The military also faces a domestic population that overwhelmingly supports the NLD and is likely furious that hard-won, albeit partial, democratization has been so abruptly halted. Furthermore, the military’s disrespect for domestic institutions has implications for the tortuous peace process with armed ethnic groups in Myanmar’s borderlands. Groups that negotiated ceasefires with the central government may increasingly doubt Naypyidaw’s intentions for peace and inclusive development, raising the danger of further cycles of violence. With less legitimacy and capacity than when they previously ruled the country, military leaders appear to be acting in self-interest rather than the national interest.

Diplomatically, Myanmar has risked returning to pariahdom because of military atrocities against Rohingya Muslim ethnic minorities in Rakhine State. Since 2017, over 750,000 Rohingya have fled to refugee camps in neighboring Bangladesh. Aung San Suu Kyi’s outspoken defense of the armed forces despite international condemnation and her refusal to disavow anti-Rohingya hate speech severely tarnished her global reputation as a Nobel-winning champion of democracy and alienated international supporters. Suu Kyi may have calculated that doubling down on nationalism would protect her from being outflanked by the military and Buddhist extremists, allowing her to secure a larger electoral victory and ultimately strengthen civilian rule by amending the constitution. That gamble appears to have failed spectacularly.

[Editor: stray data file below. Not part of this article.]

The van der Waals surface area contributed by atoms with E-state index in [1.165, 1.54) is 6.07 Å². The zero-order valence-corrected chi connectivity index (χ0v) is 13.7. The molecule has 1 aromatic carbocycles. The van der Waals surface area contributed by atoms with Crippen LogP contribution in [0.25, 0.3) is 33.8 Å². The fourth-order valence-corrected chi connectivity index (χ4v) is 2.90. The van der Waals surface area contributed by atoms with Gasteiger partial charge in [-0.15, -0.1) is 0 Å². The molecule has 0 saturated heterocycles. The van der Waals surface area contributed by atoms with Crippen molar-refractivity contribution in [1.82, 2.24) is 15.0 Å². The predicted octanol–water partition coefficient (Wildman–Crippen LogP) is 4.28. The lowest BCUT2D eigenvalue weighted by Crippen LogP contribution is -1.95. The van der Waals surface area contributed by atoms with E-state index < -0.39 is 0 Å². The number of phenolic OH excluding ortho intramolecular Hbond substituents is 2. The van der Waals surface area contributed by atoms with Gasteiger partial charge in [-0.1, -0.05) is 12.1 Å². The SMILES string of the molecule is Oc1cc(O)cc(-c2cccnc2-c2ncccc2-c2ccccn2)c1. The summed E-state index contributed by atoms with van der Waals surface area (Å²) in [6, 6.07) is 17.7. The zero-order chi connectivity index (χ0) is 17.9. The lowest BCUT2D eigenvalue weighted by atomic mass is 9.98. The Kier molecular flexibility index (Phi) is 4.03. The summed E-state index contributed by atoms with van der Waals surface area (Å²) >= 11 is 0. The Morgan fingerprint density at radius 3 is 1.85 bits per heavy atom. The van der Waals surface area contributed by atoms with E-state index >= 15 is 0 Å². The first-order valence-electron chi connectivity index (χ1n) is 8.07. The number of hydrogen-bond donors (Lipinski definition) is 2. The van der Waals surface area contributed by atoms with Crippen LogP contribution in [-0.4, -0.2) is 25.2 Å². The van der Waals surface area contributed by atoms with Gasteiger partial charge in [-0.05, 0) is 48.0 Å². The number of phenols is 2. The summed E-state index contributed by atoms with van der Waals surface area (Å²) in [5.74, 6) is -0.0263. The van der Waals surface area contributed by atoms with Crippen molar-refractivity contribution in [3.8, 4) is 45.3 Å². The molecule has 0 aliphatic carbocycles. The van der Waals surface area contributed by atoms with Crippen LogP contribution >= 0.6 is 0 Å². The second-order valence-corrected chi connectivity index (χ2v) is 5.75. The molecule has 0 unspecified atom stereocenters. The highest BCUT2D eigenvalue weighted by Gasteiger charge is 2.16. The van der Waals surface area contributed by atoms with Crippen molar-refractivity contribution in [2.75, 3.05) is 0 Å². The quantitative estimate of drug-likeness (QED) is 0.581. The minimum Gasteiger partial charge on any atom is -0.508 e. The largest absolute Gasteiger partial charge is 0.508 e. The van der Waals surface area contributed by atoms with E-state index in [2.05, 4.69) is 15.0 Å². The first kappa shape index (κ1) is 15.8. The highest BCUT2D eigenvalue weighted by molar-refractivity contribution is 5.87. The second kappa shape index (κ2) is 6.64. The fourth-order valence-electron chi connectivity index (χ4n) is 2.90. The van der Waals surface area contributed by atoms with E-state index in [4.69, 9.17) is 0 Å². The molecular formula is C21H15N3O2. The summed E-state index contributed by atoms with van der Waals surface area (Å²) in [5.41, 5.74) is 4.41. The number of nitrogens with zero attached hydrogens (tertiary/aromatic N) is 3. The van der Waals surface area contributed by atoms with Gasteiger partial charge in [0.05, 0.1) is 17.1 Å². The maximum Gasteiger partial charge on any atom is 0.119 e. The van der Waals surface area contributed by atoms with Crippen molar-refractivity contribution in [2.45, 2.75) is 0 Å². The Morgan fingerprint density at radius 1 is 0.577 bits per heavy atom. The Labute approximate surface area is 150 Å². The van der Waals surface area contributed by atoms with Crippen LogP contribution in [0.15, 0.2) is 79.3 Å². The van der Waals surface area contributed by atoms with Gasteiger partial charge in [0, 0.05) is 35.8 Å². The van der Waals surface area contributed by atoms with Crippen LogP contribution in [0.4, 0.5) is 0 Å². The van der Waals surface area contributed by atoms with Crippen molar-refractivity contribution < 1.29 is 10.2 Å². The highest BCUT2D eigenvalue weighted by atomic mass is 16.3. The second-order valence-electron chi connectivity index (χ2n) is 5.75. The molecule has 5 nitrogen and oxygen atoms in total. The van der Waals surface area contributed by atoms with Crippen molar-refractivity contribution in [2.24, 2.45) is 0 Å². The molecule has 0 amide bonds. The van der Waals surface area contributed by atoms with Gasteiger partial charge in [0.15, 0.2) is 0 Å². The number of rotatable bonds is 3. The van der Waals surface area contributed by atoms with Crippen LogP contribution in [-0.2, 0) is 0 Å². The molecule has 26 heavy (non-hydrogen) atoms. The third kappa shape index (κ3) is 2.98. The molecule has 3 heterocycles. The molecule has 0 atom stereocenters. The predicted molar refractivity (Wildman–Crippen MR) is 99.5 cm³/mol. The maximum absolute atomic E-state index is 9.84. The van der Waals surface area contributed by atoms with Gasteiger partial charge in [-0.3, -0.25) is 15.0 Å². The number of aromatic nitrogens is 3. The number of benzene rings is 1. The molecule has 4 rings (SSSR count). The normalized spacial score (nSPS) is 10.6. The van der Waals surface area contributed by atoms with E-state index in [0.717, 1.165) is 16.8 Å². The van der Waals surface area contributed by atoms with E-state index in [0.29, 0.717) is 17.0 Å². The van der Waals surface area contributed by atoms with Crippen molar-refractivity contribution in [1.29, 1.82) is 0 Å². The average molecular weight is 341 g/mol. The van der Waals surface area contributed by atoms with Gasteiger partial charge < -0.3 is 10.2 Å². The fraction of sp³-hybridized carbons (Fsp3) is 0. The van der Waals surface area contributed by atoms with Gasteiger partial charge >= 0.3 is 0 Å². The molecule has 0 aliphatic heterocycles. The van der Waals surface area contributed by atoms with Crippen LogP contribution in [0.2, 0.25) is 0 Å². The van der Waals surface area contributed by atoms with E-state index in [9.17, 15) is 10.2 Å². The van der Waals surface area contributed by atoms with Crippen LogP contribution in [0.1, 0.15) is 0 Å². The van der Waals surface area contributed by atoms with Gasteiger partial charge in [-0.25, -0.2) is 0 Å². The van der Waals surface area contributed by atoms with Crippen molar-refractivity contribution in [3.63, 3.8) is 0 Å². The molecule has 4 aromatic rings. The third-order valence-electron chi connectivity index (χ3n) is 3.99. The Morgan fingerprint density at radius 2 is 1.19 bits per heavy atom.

Unlike many of Myanmar’s diplomatic partners, China has avoided criticizing its “friendly neighbor.” Beijing provided economic and diplomatic lifelines to the previous military regime in exchange for access to natural resources and extensive political influence, generating concerns in Myanmar that the country was becoming dangerously overdependent on China. Political reforms enabled Naypyidaw to reduce that dependence, but as international opprobrium mounted over the Rakhine crisis, China continued to defend Myanmar against human rights criticisms at the United Nations while pouring investment into the country and supporting the peace process with ethnic armed groups. As Myanmar has moved further into Beijing’s orbit, it is again becoming vulnerable to overreliance on China, and Chinese diplomatic leverage. The return to military rule will accelerate this process at a time of heightened tension in both Sino-US and Sino-Indian relations. Yet, Myanmar’s political volatility also threatens China’s interests in a stable environment for its infrastructure projects and strategy for accessing the Indian Ocean. On Jan. 12—less than three weeks before the military takeover—Chinese Foreign Minister Wang Yi visited Myanmar to discuss cooperation on a wide range of issues with Suu Kyi, Win Myint, and Min Aung Hlaing. That the takeover happened despite Beijing’s extensive investment suggests that greater stability might have been achieved by collaboratively promoting good governance in Myanmar.